isPrime(pair._1 + pair._2))

Write the:

  • case expression version
  • for-expression version
(1 until n) flatMap (i =>
  (1 until i) map (j => (i, j))) filter {case(x, y) => isPrime(x+y)}

for (i <- 1 until n; j <- 1 until i if isPrime(i+j)) yield (i, j)

for {
  i <- 1 until n
  j <- 1 until i
  if isPrime(i+j)
} yield (i, j)

What’s x?

val x = 'r' -> 42

What’s it wrt this Map: val m = Map('a' -> 11, 'b' -> 22, 'c' -> 33)

Transform this map like so:

  • keys become uppercase,
  • vals become val+1

x is just a Tuple2 instance: (r, 45)
The key -> value is just syntax sugar.

So maps are basically represented with tuples:
val m = Map(('a', 11), ('b', 22), ('c', 33))

def transformer(t: (Char, Int)) = {
  t._1.toUpper -> (t._2 + 1) // or (t._1.toUpper, t._2 + 1)
}

m map transformer // Map(A -> 12, B -> 23, C -> 34)

implement method_missing in scala!

refactor this:

object SpaceAge {
  def onEarth(age: Double): Double = age / yearToSecs(1)

  def onMercury(age: Double): Double = age / yearToSecs(0.2408467)

  def onVenus(age: Double): Double = age / yearToSecs(0.61519726)

  def yearToSecs(year: Double): Double = year * 31557600
}
import scala.language.dynamics

object spaceAge extends Dynamic {
  val earthYears: Map[String, Double] = Map(
    "Earth" -> 1,
    "Mercury" -> 0.2408467,
    "Venus" -> 0.61519726)

  def yearToSecs(year: Double): Double = year * 31557600

  def applyDynamic(methName: String)(age: Double): Double = {
    val planet = methName.substring(2)
    age / yearToSecs(earthYears(planet))
  }

}

method_missing using Dynamic trait.

How to implement various methods:
getter, setter, getter with args, setter with args etc

Check https://www.scala-lang.org/api/2.12.x/scala/Dynamic.html

In your obj/class that extends Dynamic,
you have to implement the methods on the RHS below.

foo.method("blah")      ~~> foo.applyDynamic("method")("blah")
foo.method(x = "blah")  ~~> foo.applyDynamicNamed("method")(("x", "blah"))
foo.method(x = 1, 2)    ~~> foo.applyDynamicNamed("method")(("x", 1), ("", 2))
foo.field           ~~> foo.selectDynamic("field")
foo.varia = 10      ~~> foo.updateDynamic("varia")(10)
foo.arr(10) = 13    ~~> foo.selectDynamic("arr").update(10, 13)
foo.arr(10)         ~~> foo.applyDynamic("arr")(10)

What are partial functions PF?

2 ways to define them?
explicitly defining apply and isDefinedAt vs using case stmt

usecases wrt collection’s ‘map’ method.

PartialFunction trait’s 2 useful methods for chaining?

A PF doesn’t return result for all values of its input.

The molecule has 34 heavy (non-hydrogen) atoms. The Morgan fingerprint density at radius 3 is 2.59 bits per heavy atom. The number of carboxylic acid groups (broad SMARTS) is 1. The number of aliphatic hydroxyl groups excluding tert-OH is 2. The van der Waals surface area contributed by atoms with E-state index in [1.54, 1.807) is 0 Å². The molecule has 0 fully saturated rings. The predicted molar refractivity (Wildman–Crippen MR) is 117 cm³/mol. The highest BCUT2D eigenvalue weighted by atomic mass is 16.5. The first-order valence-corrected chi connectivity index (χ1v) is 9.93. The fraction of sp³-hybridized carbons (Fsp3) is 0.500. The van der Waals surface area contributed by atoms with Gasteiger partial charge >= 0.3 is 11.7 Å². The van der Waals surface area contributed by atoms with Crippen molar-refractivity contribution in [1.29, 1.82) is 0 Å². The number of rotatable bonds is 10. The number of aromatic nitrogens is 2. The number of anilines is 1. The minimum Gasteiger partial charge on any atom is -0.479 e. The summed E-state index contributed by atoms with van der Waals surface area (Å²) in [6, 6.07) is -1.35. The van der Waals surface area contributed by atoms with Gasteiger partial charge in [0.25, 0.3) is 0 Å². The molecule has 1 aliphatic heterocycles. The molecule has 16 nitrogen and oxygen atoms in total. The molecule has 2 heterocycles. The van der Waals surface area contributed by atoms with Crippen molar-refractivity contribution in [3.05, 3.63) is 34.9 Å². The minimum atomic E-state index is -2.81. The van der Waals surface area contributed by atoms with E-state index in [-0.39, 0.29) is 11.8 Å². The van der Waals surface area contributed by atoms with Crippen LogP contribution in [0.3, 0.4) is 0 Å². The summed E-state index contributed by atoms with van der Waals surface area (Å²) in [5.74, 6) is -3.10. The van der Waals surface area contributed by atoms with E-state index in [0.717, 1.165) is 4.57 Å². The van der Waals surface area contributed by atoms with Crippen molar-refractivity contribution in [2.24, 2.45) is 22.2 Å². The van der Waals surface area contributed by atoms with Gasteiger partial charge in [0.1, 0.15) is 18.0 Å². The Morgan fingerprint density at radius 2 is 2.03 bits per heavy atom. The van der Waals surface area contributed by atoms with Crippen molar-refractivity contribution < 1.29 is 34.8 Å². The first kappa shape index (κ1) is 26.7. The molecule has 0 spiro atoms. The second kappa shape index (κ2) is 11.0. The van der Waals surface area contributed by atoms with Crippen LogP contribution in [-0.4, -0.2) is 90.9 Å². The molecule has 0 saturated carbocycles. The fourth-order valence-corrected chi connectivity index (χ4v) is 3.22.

It defines what input it can answer.
It can be queried with a specific input and see if it can answer.

2 ways to define:

val doubleEvens: PartialFunction[Int, Int] = {  
case x if x % 2 == 0 => x * 2  
}  

val tripleOdds = new PartialFunction[Int, Int] {  
def apply(x: Int): Int = if (x%2 != 0) x * 3 else throw new Error("I don't know")  
override def isDefinedAt(x: Int): Boolean = (x % 2) != 0  
}  

doubleEvens(2) // 4  
tripleOdds(5) // 15  

val sample = 1 to 10  

//sample map tripleOdds  THIS FAILS

// This succeeds bcos collect accepts partialFn
// returns Vector(3, 9, 15, 21, 27)  
sample collect tripleOdds  

Given this:

val add2 = (x: Int) => x + 2
val triple = (x: Int) => x * 3

val a = 2

Write this using compose and andThen:

triple(add2(a))  // 12
add2(triple(a)) // 8

What’s the ruby way to do this?

// these are same
triple(add2(a))
(add2 andThen triple)(a)
(triple compose add2)(a)

// these are same
add2(triple(a))
(triple andThen add2)(a)
(add2 compose triple)(a)

You can’t even do this in ruby:

add2 = ->(x) { x + 2 }
triple = ->(x) { x * 3 }

a = 2

p triple[add2[a]]
// so ugly
p add2[a].yield_self {|s| triple[s]}

pattern matching,
partial functions,
case statements without “x match …” prefix.

use these together to make this work:

val partial = one orElse two orElse three orElse wildcard
partial(5) // returns "something else"
val one: PartialFunction[Int, String] = { case 1 => "one" }
val two: PartialFunction[Int, String] = { case 2 => "two" }
val three: PartialFunction[Int, String] = { case 3 => "three" }
val wildcard: PartialFunction[Int, String] = { case _ => "something else" }

// now you can compose a 'partial' fn like this:
val partial = one orElse two orElse three orElse wildcard

Writing queries using for:

Given a set of books like this:

case class Book(title: String, authors: List[String])  

val books: Set[Book] = Set(  
Book("how to fail", List("Adams Scott")),  
Book("god's debris", List("Adams Scott")),  
Book("dilbert principle", List("Adams Scott")),  
Book("insight meditation", List("Goldstein Joseph")),  
Book("4hr workweek", List("Ferriss Tim"))  
)  
  • find titles of books whose author’s name contains ‘scott’
  • return authors who have written at least 2 books
for {  
b <- books  
a <- b.authors  
if a.contains("Scott")  
} yield b.title  

for {  
b1 <- books  
b2 <- books  
if b1.title < b2.title  
a1 <- b1.authors  
a2 <- b2.authors  
if a1 == a2  
} yield a1